The Pakistani community in Connecticut strongly condemned the massacre of scores of school children by Taliban gunmen in Pakistan on December 16. Nearly 100 members of the Pakistani-American Association of Connecticut held a vigil at the Connecticut State Capitol last Friday.
“Terrorism has no religion at all. It is un-Islamic and it is tragic. It was an act of desperation and an act of cowardly intentions,” said Zaheer Sharaff, president of PAACT.
Many students at the gathering held placards with messages such as “Enough,” “Protect Our Children,” and “We Demand an Anti-Terror Strategy.” Their immigrant parents were deeply concerned for the safety of loved ones in Pakistan.
Mian Arshad of Waterbury lost a relative in the attack. “He was around 13 years old, and it was really devastating,” Arshad said. “As a matter of fact, my whole family is there -- my mother; my brothers. All we can do is pray that everybody will be safe.”
The community is rallying around to pitch in. Aleena Raza, a senior at Glastonbury High School, is organizing a fundraiser to help rebuild the Peshawar school. “I can’t believe that innocent, defenseless children were brutally massacred for nothing,” she said, tearing up.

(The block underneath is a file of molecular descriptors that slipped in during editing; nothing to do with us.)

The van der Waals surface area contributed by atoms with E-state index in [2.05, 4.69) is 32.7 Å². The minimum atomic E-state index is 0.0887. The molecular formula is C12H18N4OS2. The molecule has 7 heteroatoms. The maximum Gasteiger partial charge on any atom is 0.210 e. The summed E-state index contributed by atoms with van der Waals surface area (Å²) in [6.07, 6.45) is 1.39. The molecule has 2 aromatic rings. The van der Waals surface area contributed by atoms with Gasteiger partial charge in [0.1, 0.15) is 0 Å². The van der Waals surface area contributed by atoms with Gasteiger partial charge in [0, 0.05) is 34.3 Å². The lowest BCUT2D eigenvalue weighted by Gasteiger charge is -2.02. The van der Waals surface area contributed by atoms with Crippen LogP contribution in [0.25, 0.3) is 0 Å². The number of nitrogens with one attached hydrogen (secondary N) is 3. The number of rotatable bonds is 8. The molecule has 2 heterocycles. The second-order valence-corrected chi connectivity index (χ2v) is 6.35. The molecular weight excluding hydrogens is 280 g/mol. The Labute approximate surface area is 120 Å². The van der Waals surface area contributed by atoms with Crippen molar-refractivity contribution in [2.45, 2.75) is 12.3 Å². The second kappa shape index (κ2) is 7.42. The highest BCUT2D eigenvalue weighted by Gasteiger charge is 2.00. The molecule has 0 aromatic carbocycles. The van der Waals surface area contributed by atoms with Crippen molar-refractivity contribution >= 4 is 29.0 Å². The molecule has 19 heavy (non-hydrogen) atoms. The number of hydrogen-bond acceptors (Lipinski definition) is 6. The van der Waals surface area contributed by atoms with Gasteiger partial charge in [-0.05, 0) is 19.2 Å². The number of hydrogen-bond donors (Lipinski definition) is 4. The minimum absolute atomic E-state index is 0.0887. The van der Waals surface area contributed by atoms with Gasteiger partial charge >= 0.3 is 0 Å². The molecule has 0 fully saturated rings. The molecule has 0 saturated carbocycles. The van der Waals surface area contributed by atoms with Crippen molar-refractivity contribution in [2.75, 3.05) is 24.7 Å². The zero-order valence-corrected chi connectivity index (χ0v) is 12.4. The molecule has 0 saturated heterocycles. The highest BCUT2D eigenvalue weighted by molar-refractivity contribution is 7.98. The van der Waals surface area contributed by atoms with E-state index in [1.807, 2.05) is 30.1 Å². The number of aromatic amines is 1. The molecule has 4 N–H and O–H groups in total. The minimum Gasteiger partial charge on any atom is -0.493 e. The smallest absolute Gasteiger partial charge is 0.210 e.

According to Saud Anwar, Mayor of South Windsor, “There is a state of war within Islam. The victims of these extremists and terrorists -- the number one group of people they have murdered are Muslims. And it becomes critical for Muslims all over the world to unite against them.”
The attack at the army-run school left 132 children dead. The Taliban claimed it retaliated the killing of its members by Pakistani authorities.